SAN FRANCISCO, California (CNN) -- Convicted "Unabomber" Ted Kaczynski, who terrorized the country with a series of mail bombs over nearly two decades, is fighting to stop a public auction of his diaries and other personal possessions.
Ted Kaczynski is fighting auction of possessions like this jacket and sunglasses made famous by a police sketch.
But Kaczynski's five-year legal battle will come to an end soon unless he can convince the U.S. Supreme Court to review the case.
"I regard him as the essence of evil. He's evil and amoral. He has no compassion," said Dr. Charles Epstein, who was seriously injured in 1993 when a bomb went off in a piece of mail he opened at his home. The blast destroyed both of Epstein's eardrums, and he lost parts of three of his fingers.
Epstein, 75, is a world-renowned geneticist and retired professor at the University of California at San Francisco. He is one of four victims who are owed $15 million in court-ordered restitution from Kaczynski, and he told CNN the auction was important to victims. Watch why the auction is causing controversy »
"Who would think that we would still be sitting, this many years later, still having dealings ... with the man who tried to kill us?" Epstein said.
Kaczynski was arrested in 1996, pleaded guilty in 1998 and is currently serving a life term in the federal "Supermax" prison in Florence, Colorado. CNN was given exclusive access to videotape the items that will be up for auction, which were seized from the Montana cabin in which Kaczynski lived for years and held in evidence by the FBI in San Francisco and Washington. See who else calls "Supermax" home »
The property includes tools, typewriters, knives and a hatchet; Kaczynski's degrees from Harvard and the University of Michigan; and the glasses and hooded jacket made famous by an artist's rendering of the suspect. But experts say the most valuable items probably will be the 40,000 pages of Kaczynski's diaries and other writings.
"Personally, I don't think he has any rights to anything," Epstein said. "I think he abrogated all of his rights by his behavior."
The 9th U.S. Circuit Court of Appeals ruled in favor of the victims earlier this year, and now Kaczynski has until June 15 to file a notice of appeal with the U.S. Supreme Court. Steve Hirsch, a California attorney who represents the four victims, said he doubts the Supreme Court would consider an appeal, and thinks the auction could happen later this year. A private company will handle the auction, but no company has yet been selected.
"The victims were placed in this terrible position of either accepting this idea of an auction with all of its problems or letting Kaczynski have all of his things back, which would have been another wound for them," Hirsch told CNN.
In handwritten legal documents, in which Kaczynski refers to himself as "K," he claims, "The District Court's orders violate K's First Amendment rights."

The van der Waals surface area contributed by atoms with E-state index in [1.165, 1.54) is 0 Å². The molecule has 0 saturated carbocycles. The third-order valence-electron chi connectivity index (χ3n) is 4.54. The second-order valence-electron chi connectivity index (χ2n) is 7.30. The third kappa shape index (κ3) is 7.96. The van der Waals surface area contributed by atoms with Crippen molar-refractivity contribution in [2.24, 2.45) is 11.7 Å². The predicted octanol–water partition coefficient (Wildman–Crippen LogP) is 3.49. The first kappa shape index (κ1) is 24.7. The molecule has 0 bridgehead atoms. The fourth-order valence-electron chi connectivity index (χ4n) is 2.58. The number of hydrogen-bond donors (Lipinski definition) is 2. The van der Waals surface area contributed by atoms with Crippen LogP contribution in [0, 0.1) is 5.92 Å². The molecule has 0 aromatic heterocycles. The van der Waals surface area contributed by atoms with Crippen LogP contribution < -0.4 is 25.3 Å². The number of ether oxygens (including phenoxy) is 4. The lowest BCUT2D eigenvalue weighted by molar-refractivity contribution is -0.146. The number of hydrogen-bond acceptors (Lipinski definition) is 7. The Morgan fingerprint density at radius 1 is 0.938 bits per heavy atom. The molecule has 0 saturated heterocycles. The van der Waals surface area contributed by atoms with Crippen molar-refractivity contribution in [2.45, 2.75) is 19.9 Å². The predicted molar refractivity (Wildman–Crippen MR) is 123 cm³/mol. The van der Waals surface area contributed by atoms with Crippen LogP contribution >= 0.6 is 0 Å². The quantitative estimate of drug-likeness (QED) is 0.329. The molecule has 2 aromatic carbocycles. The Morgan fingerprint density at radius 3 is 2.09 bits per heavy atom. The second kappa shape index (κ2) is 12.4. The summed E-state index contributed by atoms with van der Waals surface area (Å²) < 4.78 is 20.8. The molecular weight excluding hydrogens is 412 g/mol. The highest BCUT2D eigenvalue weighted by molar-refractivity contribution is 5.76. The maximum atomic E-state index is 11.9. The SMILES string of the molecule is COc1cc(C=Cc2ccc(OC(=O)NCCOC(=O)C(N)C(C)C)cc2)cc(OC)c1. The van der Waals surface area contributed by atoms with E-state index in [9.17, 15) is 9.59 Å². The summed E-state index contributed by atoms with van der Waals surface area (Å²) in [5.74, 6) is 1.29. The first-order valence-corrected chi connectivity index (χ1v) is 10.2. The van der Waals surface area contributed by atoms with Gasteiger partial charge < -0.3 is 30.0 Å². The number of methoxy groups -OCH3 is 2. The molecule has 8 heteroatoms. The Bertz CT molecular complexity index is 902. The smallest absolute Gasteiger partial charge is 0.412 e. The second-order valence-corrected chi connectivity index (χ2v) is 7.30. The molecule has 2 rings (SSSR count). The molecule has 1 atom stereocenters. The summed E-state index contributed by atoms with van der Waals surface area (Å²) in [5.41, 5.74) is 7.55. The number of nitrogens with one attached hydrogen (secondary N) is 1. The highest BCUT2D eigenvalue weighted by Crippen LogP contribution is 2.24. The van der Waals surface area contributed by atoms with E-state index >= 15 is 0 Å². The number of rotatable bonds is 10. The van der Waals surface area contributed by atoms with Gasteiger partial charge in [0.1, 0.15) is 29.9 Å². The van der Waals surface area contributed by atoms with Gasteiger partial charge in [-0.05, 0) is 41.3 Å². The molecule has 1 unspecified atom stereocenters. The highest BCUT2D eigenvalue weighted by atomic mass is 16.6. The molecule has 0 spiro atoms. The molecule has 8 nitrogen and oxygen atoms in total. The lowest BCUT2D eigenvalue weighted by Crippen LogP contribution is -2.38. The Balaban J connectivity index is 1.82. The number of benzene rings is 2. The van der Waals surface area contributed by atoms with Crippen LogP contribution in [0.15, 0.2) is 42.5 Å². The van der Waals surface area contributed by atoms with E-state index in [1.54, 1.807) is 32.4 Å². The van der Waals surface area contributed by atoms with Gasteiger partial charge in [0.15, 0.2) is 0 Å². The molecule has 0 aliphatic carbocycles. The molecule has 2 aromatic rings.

"The case involves the question of whether the government, consistent with the First Amendment, can confiscate an individual's personal papers and sell them at public auction to enforce payment of a debt," Kaczynski wrote in one of his numerous legal arguments.
Lawrence Brown, acting U.S. attorney for the Eastern District of California, said his office has no choice but to support the auction.
"This is a directive from the 9th Circuit Court of Appeals," he said. "We were put in a situation where it was sort of an either-or. Either we returned all of the property back to Kaczynski, or we sought to maximize its value by holding an auction to put it back towards the $15 million that's owed in restitution."
Kaczynski, now 67, killed three people and wounded 23 others in a string of attacks from 1978 to 1995. The remainder of the victims have declined to seek restitution.
Federal agents gave the case the code name "Unabom" because universities and airlines were the early targets. Kaczynski quit a tenure-track position at the University of California-Berkeley in 1969 to build a 13-by-13 foot shack near Lincoln, Montana, where he lived without running water or electricity until his 1996 arrest.
Agents closed in after his brother noted similarities between his old letters and journals and the bomber's 35,000-word anti-technology manifesto. The New York Times and the Washington Post agreed to publish the document under a promise that the bombings would stop.
"If some funds are raised by this auction, to help out some of the victims, well, then that does help promote some level of justice," Brown said. "But you just cannot right the tremendous wrong that Kaczynski committed."
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